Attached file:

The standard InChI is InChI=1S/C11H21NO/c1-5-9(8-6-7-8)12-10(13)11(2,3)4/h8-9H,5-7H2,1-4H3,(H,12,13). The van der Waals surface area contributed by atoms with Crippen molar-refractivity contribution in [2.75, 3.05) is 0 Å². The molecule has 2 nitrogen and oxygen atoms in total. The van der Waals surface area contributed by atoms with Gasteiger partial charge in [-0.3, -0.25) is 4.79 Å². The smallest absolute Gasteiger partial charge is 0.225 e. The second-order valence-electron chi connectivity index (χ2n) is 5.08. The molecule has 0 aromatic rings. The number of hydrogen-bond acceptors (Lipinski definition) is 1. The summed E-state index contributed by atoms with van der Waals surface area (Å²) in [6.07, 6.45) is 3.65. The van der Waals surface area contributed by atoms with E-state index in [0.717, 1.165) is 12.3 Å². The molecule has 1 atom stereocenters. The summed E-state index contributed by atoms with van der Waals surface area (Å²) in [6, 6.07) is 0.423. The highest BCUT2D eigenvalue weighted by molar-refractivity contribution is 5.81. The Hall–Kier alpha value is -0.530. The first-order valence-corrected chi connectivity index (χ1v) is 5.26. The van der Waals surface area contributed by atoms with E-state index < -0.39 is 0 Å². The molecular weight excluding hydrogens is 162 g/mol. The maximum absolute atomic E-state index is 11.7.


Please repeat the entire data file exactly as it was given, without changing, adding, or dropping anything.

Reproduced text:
The standard InChI is InChI=1S/C11H21NO/c1-5-9(8-6-7-8)12-10(13)11(2,3)4/h8-9H,5-7H2,1-4H3,(H,12,13). The van der Waals surface area contributed by atoms with Crippen molar-refractivity contribution in [2.75, 3.05) is 0 Å². The molecule has 2 nitrogen and oxygen atoms in total. The van der Waals surface area contributed by atoms with Gasteiger partial charge in [-0.3, -0.25) is 4.79 Å². The smallest absolute Gasteiger partial charge is 0.225 e. The second-order valence-electron chi connectivity index (χ2n) is 5.08. The molecule has 0 aromatic rings. The number of hydrogen-bond acceptors (Lipinski definition) is 1. The summed E-state index contributed by atoms with van der Waals surface area (Å²) in [6.07, 6.45) is 3.65. The van der Waals surface area contributed by atoms with E-state index in [0.717, 1.165) is 12.3 Å². The molecule has 1 atom stereocenters. The summed E-state index contributed by atoms with van der Waals surface area (Å²) in [6, 6.07) is 0.423. The highest BCUT2D eigenvalue weighted by molar-refractivity contribution is 5.81. The Hall–Kier alpha value is -0.530. The first-order valence-corrected chi connectivity index (χ1v) is 5.26. The van der Waals surface area contributed by atoms with E-state index < -0.39 is 0 Å². The molecular weight excluding hydrogens is 162 g/mol. The maximum absolute atomic E-state index is 11.7.